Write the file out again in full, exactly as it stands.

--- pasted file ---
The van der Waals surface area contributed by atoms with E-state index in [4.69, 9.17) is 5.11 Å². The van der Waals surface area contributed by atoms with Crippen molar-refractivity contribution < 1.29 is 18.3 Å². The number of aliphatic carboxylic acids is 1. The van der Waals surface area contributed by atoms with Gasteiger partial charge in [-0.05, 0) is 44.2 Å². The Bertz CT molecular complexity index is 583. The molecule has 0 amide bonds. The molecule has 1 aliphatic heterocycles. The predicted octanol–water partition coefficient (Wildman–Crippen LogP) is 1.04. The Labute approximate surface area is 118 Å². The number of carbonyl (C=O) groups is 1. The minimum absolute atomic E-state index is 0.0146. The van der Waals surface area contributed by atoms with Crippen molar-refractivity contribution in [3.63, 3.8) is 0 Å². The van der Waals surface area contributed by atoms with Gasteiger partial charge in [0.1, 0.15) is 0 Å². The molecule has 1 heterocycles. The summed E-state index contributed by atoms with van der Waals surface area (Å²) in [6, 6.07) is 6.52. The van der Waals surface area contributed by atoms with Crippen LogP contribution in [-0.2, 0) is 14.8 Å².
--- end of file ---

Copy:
The van der Waals surface area contributed by atoms with E-state index in [4.69, 9.17) is 5.11 Å². The van der Waals surface area contributed by atoms with Crippen molar-refractivity contribution < 1.29 is 18.3 Å². The number of aliphatic carboxylic acids is 1. The van der Waals surface area contributed by atoms with Gasteiger partial charge in [-0.05, 0) is 44.2 Å². The Bertz CT molecular complexity index is 583. The molecule has 0 amide bonds. The molecule has 1 aliphatic heterocycles. The predicted octanol–water partition coefficient (Wildman–Crippen LogP) is 1.04. The Labute approximate surface area is 118 Å². The number of carbonyl (C=O) groups is 1. The minimum absolute atomic E-state index is 0.0146. The van der Waals surface area contributed by atoms with Crippen molar-refractivity contribution in [3.63, 3.8) is 0 Å². The van der Waals surface area contributed by atoms with Gasteiger partial charge in [0.1, 0.15) is 0 Å². The molecule has 1 heterocycles. The summed E-state index contributed by atoms with van der Waals surface area (Å²) in [6, 6.07) is 6.52. The van der Waals surface area contributed by atoms with Crippen LogP contribution in [-0.2, 0) is 14.8 Å².